The resins of application Ser. No. 663,363 are prepared by heating at least one diisocyanate of the general formula OCN-R--NCO, wherein R is a member selected from the group consisting of aliphatic and aromatic bivalent radicals, with a mixture of at least two monohydroxylated compounds selected from the group consisting of allyl, benzyl, furfuryl and abietyl alcohols, phenol and nonylphenol.

It has now been found that the aforementioned heating necessary to dry varnishes prepared from such resins can be avoided by the use of a suitable catalyst. In this way, resins are obtained which dry in air but which have not always exactly the properties of the resins dried in an oven, that is to say,'the resistance thereof, while remaining considerable, may be different. The catalyst is formed by an organometallic compound selected from the group consisting of lead, cobalt, tin and alkyl-tin salts of organic acids and organic esters of titanic, stannic and zirconic acids, or even by a mixture of the aforementioned organometallic compounds.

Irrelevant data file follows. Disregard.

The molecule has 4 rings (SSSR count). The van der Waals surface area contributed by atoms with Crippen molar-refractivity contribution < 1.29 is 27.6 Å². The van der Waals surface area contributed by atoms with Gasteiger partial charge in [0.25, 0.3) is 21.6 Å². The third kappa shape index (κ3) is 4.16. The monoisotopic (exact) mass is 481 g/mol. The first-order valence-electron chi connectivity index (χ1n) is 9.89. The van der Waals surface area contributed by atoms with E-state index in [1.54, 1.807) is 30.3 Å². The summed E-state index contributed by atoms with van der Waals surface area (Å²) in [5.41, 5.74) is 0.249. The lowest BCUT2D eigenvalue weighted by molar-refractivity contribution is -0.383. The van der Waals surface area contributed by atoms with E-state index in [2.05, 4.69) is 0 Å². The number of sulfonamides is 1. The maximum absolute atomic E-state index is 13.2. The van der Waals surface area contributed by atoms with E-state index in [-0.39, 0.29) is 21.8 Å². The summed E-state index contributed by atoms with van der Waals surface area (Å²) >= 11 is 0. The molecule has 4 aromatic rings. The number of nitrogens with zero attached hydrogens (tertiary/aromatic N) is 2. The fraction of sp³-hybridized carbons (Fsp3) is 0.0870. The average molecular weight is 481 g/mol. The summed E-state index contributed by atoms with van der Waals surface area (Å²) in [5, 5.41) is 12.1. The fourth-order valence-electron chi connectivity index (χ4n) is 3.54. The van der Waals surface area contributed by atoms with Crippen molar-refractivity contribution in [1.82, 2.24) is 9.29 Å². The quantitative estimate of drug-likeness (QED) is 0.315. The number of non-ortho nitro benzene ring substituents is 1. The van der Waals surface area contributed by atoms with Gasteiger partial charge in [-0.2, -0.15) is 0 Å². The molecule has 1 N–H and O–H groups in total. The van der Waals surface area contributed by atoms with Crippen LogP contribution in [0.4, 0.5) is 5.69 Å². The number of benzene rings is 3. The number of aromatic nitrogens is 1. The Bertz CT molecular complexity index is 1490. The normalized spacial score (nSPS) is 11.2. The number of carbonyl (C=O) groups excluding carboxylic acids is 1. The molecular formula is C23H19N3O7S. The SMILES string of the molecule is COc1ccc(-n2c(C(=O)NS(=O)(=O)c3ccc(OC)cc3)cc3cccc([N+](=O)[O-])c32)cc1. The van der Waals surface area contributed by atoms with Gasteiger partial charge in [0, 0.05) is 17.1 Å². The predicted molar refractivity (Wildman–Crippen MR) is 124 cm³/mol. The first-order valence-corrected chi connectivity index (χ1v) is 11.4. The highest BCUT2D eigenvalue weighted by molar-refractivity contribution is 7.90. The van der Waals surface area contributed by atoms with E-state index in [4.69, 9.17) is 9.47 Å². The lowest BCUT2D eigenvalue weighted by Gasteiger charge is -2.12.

The quantity of catalyst to be employed is about 3% by weight of the resin, the extreme quantities of the catalyst being 0.5% and 20%.

The organometallic compounds which can be used in the present invention are very numerous. There are more especially to be mentioned:

Lead or cobalt octanoate and 2-ethyl-hexanoate,

Dibutyl-tin dilaurate,

Di-n-octyl-tin monobutyl maleate,

Di-n-octyl-tin bis-(Z-ethyl hexanoate),

Di-n-octyl-tin dibutyl thioacetate,

Tetralkyl stannates (alkyl containing from 2 to 8 carbon atoms and more especially tetrabutyl stannate),